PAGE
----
Hong Xu


2022

pdf bib
Disentangled Knowledge Transfer for OOD Intent Discovery with Unified Contrastive Learning
Yutao Mou | Keqing He | Yanan Wu | Zhiyuan Zeng | Hong Xu | Huixing Jiang | Wei Wu | Weiran Xu
Proceedings of the 60th Annual Meeting of the Association for Computational Linguistics (Volume 2: Short Papers)

Discovering Out-of-Domain(OOD) intents is essential for developing new skills in a task-oriented dialogue system. The key challenge is how to transfer prior IND knowledge to OOD clustering. Different from existing work based on shared intent representation, we propose a novel disentangled knowledge transfer method via a unified multi-head contrastive learning framework. We aim to bridge the gap between IND pre-training and OOD clustering. Experiments and analysis on two benchmark datasets show the effectiveness of our method.

2021

pdf bib
Adversarial Self-Supervised Learning for Out-of-Domain Detection
Zhiyuan Zeng | Keqing He | Yuanmeng Yan | Hong Xu | Weiran Xu
Proceedings of the 2021 Conference of the North American Chapter of the Association for Computational Linguistics: Human Language Technologies

Detecting out-of-domain (OOD) intents is crucial for the deployed task-oriented dialogue system. Previous unsupervised OOD detection methods only extract discriminative features of different in-domain intents while supervised counterparts can directly distinguish OOD and in-domain intents but require extensive labeled OOD data. To combine the benefits of both types, we propose a self-supervised contrastive learning framework to model discriminative semantic features of both in-domain intents and OOD intents from unlabeled data. Besides, we introduce an adversarial augmentation neural module to improve the efficiency and robustness of contrastive learning. Experiments on two public benchmark datasets show that our method can consistently outperform the baselines with a statistically significant margin.

pdf bib
Data Cleaning Tools for Token Classification Tasks
Karthik Muthuraman | Frederick Reiss | Hong Xu | Bryan Cutler | Zachary Eichenberger
Proceedings of the Second Workshop on Data Science with Human in the Loop: Language Advances

Human-in-the-loop systems for cleaning NLP training data rely on automated sieves to isolate potentially-incorrect labels for manual review. We have developed a novel technique for flagging potentially-incorrect labels with high sensitivity in named entity recognition corpora. We incorporated our sieve into an end-to-end system for cleaning NLP corpora, implemented as a modular collection of Jupyter notebooks built on extensions to the Pandas DataFrame library. We used this system to identify incorrect labels in the CoNLL-2003 corpus for English-language named entity recognition (NER), one of the most influential corpora for NER model research. Unlike previous work that only looked at a subset of the corpus’s validation fold, our automated sieve enabled us to examine the entire corpus in depth. Across the entire CoNLL-2003 corpus, we identified over 1300 incorrect labels (out of 35089 in the corpus). We have published our corrections, along with the code we used in our experiments. We are developing a repeatable version of the process we used on the CoNLL-2003 corpus as an open-source library.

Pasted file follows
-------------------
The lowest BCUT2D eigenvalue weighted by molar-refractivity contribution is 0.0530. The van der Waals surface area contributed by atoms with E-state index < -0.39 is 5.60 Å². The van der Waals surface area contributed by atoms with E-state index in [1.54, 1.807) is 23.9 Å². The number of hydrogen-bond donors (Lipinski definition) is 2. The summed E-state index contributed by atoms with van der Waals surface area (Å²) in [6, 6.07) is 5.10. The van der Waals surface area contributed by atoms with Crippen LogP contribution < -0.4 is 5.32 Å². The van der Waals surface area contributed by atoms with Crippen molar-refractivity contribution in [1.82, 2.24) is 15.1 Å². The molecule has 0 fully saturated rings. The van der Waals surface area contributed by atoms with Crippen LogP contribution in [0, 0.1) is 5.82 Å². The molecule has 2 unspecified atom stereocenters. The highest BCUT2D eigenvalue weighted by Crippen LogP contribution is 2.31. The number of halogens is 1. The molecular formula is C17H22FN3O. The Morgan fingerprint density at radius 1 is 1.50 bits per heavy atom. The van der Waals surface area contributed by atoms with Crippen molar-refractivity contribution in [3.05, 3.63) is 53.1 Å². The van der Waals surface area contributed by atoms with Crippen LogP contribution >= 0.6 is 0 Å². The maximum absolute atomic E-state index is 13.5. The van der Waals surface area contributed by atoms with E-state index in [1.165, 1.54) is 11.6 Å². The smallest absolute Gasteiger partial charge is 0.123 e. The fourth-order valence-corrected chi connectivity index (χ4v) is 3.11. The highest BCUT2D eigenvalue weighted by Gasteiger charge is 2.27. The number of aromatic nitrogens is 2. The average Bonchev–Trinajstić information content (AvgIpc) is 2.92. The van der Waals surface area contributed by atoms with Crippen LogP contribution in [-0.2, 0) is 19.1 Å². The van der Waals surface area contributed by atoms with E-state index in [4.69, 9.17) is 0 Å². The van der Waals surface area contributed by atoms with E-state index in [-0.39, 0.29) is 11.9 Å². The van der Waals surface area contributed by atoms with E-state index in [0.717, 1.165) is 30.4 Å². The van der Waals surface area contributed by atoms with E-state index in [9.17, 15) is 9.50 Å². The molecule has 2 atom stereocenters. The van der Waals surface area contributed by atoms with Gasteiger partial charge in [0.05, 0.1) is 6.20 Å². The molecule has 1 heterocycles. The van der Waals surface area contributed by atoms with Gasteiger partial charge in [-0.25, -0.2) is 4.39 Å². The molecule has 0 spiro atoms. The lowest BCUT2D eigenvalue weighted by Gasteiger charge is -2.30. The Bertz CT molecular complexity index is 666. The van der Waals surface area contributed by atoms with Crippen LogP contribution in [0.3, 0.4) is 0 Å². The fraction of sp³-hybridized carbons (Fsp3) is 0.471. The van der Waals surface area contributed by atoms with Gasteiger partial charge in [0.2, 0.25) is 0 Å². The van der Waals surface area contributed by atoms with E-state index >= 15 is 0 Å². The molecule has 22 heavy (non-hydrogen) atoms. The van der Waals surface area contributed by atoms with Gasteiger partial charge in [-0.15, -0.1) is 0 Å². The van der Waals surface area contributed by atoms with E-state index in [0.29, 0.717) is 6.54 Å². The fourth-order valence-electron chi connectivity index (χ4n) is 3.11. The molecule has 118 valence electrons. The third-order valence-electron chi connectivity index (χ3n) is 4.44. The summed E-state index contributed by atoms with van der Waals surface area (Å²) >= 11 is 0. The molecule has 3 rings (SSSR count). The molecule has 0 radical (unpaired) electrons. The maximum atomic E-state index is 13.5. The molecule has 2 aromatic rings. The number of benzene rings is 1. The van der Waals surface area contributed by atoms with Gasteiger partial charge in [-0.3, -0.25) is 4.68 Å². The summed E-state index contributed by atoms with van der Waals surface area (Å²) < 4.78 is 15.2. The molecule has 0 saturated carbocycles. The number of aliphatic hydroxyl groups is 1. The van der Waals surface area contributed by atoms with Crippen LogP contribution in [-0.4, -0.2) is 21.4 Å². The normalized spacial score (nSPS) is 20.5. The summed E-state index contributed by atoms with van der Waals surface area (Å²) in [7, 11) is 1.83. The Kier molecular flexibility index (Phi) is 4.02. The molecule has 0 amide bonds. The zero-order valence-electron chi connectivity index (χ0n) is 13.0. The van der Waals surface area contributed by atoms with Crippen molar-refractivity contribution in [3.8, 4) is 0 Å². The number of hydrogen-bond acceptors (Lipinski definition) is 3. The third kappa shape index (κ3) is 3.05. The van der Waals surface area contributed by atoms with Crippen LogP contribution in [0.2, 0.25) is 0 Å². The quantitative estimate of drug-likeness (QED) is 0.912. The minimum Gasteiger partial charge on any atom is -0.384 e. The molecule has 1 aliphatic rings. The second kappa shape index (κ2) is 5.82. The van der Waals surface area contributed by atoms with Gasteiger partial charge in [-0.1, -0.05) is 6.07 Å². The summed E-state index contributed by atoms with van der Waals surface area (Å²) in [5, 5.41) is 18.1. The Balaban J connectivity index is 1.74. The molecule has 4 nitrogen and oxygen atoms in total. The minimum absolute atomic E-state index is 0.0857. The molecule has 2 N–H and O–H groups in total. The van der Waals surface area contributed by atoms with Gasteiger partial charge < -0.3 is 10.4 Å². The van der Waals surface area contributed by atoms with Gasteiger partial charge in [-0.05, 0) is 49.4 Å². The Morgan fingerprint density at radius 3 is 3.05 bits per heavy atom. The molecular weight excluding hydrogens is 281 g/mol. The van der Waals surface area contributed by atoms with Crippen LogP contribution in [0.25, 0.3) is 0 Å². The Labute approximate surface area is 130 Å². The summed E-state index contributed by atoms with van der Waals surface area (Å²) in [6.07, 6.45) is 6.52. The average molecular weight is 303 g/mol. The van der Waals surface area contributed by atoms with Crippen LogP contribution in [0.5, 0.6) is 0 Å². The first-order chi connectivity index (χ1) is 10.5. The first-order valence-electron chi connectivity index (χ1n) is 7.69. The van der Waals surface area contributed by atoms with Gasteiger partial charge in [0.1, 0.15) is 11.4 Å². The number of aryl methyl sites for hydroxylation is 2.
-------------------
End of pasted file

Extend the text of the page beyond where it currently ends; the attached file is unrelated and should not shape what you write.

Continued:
pdf bib
Novel Slot Detection: A Benchmark for Discovering Unknown Slot Types in the Task-Oriented Dialogue System
Yanan Wu | Zhiyuan Zeng | Keqing He | Hong Xu | Yuanmeng Yan | Huixing Jiang | Weiran Xu
Proceedings of the 59th Annual Meeting of the Association for Computational Linguistics and the 11th International Joint Conference on Natural Language Processing (Volume 1: Long Papers)

Existing slot filling models can only recognize pre-defined in-domain slot types from a limited slot set. In the practical application, a reliable dialogue system should know what it does not know. In this paper, we introduce a new task, Novel Slot Detection (NSD), in the task-oriented dialogue system. NSD aims to discover unknown or out-of-domain slot types to strengthen the capability of a dialogue system based on in-domain training data. Besides, we construct two public NSD datasets, propose several strong NSD baselines, and establish a benchmark for future work. Finally, we conduct exhaustive experiments and qualitative analysis to comprehend key challenges and provide new guidance for future directions.

pdf bib
Modeling Discriminative Representations for Out-of-Domain Detection with Supervised Contrastive Learning